Fr. Ruben’s Homily for Sunday, January 20, 2019

Second Sunday in Ordinary Time
Lectionary: 66

Reading 1: Is. 62:1-5

Responsorial Psalm: Ps. 96:1-2, 2-3, 7-8, 9-10

Reading 2: 1 Cor. 12:4-11

Alleluia: Cf. 2 Thes 2:14

Gospel: Jn. 2:1-11


The obligatory question that I must ask you based from the second reading is, what are your gifts? God has given each of us a special gift, the apostle Paul tells us that there is only one God but we have different gifts. I wonder why nobody can have it all? And the answer would be because we all need others, nobody is self-sufficient. We are not beings created to live in individualism, in solitude, pleasing ourselves. But God wanted to give each one a special gift so that we could put it into practice and thus be a way of life for others. Be a reason for joy for others, be a well of wisdom for those who do not know, be a helping hand for those who do not have friends, etc….

In that consists our participation of the Glory of God who has called us to serve others. The best leader is the one who sets the example first just like Christ did. The greatness of God consists in the fact that he is everything, he is self-sufficient, but he wanted to share his gifts with us in order to contribute to the history of the salvation of others.

We can see an excelent example in the Gospel of John. It is God who works the miracle, but everyone contributes so that this miracle of the conversion of water into wine takes place. And that is the beauty of family, everyone is important, parents and kids, everyone has a special place and role in the family. The first miracle of Jesus was at a wedding, but we can extend that miracle to family.

The first to realize that somenthing was missing Mary, who is always attentive to the needs of those who are strugling. We can think that in our time in the families we don’t ran out of wine, but rather there is plenty of it. But wine can symbolically be anything else. A couple or family can ran out of dialogue, respect, happiness, peace, fidelity, faith, love and many more things. When all this is part of the daily life of a family it is necessary to turn to Mary, who brings our needs and prayers to Jesus.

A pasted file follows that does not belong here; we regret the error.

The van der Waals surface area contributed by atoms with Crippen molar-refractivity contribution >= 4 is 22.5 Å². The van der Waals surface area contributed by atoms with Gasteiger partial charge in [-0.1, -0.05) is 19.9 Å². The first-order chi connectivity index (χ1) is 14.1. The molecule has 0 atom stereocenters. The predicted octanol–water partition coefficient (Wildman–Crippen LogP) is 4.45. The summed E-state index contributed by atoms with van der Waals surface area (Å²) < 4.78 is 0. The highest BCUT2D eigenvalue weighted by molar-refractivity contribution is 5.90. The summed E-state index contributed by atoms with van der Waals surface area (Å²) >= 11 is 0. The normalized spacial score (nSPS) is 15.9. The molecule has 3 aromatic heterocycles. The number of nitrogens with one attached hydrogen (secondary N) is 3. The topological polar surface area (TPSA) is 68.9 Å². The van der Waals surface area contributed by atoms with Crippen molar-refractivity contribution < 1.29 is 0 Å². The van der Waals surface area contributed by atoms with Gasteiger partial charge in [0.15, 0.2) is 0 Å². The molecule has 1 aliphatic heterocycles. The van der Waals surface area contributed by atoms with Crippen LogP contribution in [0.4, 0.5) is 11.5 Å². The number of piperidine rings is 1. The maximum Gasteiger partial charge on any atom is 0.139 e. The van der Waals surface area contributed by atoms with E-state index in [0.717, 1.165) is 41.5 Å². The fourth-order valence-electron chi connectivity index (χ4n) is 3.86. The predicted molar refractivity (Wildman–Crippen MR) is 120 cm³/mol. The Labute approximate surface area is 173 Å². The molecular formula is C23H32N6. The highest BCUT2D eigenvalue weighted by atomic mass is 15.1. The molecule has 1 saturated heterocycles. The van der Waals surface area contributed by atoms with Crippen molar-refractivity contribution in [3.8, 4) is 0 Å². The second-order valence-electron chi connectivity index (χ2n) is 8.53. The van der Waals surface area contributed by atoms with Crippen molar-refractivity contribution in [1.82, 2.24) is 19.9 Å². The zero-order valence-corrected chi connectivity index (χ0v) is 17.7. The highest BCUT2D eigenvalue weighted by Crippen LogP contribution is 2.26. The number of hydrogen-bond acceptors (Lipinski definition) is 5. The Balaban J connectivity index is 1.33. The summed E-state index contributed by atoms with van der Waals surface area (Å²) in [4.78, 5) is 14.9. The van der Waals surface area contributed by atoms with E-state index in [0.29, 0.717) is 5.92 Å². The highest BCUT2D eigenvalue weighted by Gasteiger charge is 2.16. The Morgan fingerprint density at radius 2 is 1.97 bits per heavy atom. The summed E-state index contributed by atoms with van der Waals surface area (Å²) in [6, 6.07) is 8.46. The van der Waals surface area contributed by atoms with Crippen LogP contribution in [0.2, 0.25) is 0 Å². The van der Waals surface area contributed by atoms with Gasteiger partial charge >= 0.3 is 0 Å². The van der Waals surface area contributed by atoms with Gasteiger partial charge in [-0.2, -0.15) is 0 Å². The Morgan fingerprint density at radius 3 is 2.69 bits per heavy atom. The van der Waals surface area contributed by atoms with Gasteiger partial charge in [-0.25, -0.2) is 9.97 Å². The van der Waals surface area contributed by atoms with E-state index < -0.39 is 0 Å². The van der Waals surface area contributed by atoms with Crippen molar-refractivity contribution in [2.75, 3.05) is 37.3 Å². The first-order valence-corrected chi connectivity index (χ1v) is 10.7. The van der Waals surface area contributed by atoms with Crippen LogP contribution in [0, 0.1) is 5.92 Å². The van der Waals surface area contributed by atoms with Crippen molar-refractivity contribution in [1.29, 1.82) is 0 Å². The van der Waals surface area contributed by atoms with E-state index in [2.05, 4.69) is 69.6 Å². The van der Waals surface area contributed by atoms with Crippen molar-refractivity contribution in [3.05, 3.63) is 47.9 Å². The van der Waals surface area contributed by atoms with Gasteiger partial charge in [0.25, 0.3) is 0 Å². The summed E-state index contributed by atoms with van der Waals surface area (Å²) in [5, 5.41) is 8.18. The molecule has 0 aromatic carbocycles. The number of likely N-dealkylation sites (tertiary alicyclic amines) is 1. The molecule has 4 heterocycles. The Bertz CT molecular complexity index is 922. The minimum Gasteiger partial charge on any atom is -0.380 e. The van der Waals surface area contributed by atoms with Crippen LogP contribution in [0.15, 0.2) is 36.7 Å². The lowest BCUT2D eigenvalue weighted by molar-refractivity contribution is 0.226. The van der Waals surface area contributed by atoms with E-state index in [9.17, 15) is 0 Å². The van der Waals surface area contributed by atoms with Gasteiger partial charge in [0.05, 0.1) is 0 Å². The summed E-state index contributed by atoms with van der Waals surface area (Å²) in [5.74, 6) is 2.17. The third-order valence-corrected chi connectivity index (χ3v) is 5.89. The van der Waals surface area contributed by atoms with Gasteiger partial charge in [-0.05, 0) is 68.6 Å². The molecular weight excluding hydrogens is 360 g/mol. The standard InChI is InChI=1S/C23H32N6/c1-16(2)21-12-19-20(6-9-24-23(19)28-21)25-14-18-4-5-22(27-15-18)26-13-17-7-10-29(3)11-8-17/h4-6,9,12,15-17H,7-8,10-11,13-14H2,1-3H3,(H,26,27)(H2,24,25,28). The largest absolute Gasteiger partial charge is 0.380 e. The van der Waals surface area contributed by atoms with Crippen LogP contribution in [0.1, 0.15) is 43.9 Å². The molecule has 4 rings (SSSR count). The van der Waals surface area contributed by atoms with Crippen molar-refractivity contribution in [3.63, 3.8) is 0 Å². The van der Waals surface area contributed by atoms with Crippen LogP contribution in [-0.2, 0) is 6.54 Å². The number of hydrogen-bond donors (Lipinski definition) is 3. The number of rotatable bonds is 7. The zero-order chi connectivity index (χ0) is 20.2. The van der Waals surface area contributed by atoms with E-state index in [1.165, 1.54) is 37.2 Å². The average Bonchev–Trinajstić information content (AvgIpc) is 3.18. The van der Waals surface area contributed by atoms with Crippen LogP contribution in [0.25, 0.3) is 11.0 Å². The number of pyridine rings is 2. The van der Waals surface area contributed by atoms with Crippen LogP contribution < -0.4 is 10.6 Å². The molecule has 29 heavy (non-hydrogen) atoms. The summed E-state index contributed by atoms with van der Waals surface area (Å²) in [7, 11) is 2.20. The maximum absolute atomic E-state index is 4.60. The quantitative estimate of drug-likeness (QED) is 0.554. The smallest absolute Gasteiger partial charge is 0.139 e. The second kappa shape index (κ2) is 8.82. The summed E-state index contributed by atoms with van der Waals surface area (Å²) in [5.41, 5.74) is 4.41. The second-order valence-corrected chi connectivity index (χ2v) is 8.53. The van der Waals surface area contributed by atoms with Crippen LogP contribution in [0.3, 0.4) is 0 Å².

It is the real presence of Jesus and his word of eternal life that transforms the life of every human being. This miracle at the wedding of Cana shows us the importance of solidarity. To be in solidarity with those who need our wine, in other words, our time, our talents, our understanding, our prayers and so on. Mary was the first one to intercede for the couple, and then she got Jesus and the servants involved in the apparent problem, “They do not have wine,” she tells her son. Possibly Mary hoped that Jesus would apply some surprising solution with which he would inaugurate his messianic ministry, as can be deduced from Jesus’ reaction, which is expressed in similar terms to these: “Why do you bother me? This is not my business. Moreover, my hour has not yet come”, that is, the appointed time by the Father to begin his messianic activity, which included signs or wonders. Mary is not scared by the response of her son, but, trusting in the intervention of Jesus, gives orders to the servants with the words similar words that Pharaoh told the Egyptians in the time of famine, “Go to Joseph and do whatever he tells you” (Gn. 41,55). At Cana’s wedding, the mother of Jesus hurried, with her supplications that the hour of the revelation of Jesus glory had come.

Solidarity with those in need is important; Jesus is present in our midst. He is the only one who can fill our empty hearts with joy, to change our unbelief into faith and trust. If we have ran out of some virtue in personal life or in the family, let us turn to Mary, she is on our side, she will bring those problem to her Son, all we need to do is whatever Jesus tells us and work together for the common good of family, friends, strangers, and faith community. That is how we all can put our talents into practice, not only words but also action.